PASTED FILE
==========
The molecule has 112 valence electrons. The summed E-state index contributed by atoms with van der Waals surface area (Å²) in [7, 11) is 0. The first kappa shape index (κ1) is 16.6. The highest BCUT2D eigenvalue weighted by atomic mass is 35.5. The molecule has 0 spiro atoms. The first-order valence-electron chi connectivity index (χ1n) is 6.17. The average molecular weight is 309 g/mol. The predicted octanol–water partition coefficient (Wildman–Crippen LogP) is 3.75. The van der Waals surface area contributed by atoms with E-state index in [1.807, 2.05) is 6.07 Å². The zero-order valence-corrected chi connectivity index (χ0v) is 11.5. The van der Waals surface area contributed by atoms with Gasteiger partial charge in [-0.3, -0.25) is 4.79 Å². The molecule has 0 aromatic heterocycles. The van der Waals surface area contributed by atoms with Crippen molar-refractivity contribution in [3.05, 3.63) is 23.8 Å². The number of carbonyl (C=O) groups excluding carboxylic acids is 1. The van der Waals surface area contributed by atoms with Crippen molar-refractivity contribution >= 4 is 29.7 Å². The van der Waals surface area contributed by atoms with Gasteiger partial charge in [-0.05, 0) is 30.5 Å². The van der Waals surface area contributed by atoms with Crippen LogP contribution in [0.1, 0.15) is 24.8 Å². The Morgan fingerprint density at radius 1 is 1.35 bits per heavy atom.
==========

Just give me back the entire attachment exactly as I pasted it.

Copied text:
The molecule has 112 valence electrons. The summed E-state index contributed by atoms with van der Waals surface area (Å²) in [7, 11) is 0. The first kappa shape index (κ1) is 16.6. The highest BCUT2D eigenvalue weighted by atomic mass is 35.5. The molecule has 0 spiro atoms. The first-order valence-electron chi connectivity index (χ1n) is 6.17. The average molecular weight is 309 g/mol. The predicted octanol–water partition coefficient (Wildman–Crippen LogP) is 3.75. The van der Waals surface area contributed by atoms with E-state index in [1.807, 2.05) is 6.07 Å². The zero-order valence-corrected chi connectivity index (χ0v) is 11.5. The van der Waals surface area contributed by atoms with Gasteiger partial charge in [-0.3, -0.25) is 4.79 Å². The molecule has 0 aromatic heterocycles. The van der Waals surface area contributed by atoms with Crippen molar-refractivity contribution in [3.05, 3.63) is 23.8 Å². The number of carbonyl (C=O) groups excluding carboxylic acids is 1. The van der Waals surface area contributed by atoms with Crippen molar-refractivity contribution >= 4 is 29.7 Å². The van der Waals surface area contributed by atoms with Gasteiger partial charge in [-0.05, 0) is 30.5 Å². The van der Waals surface area contributed by atoms with Crippen LogP contribution in [0.1, 0.15) is 24.8 Å². The Morgan fingerprint density at radius 1 is 1.35 bits per heavy atom.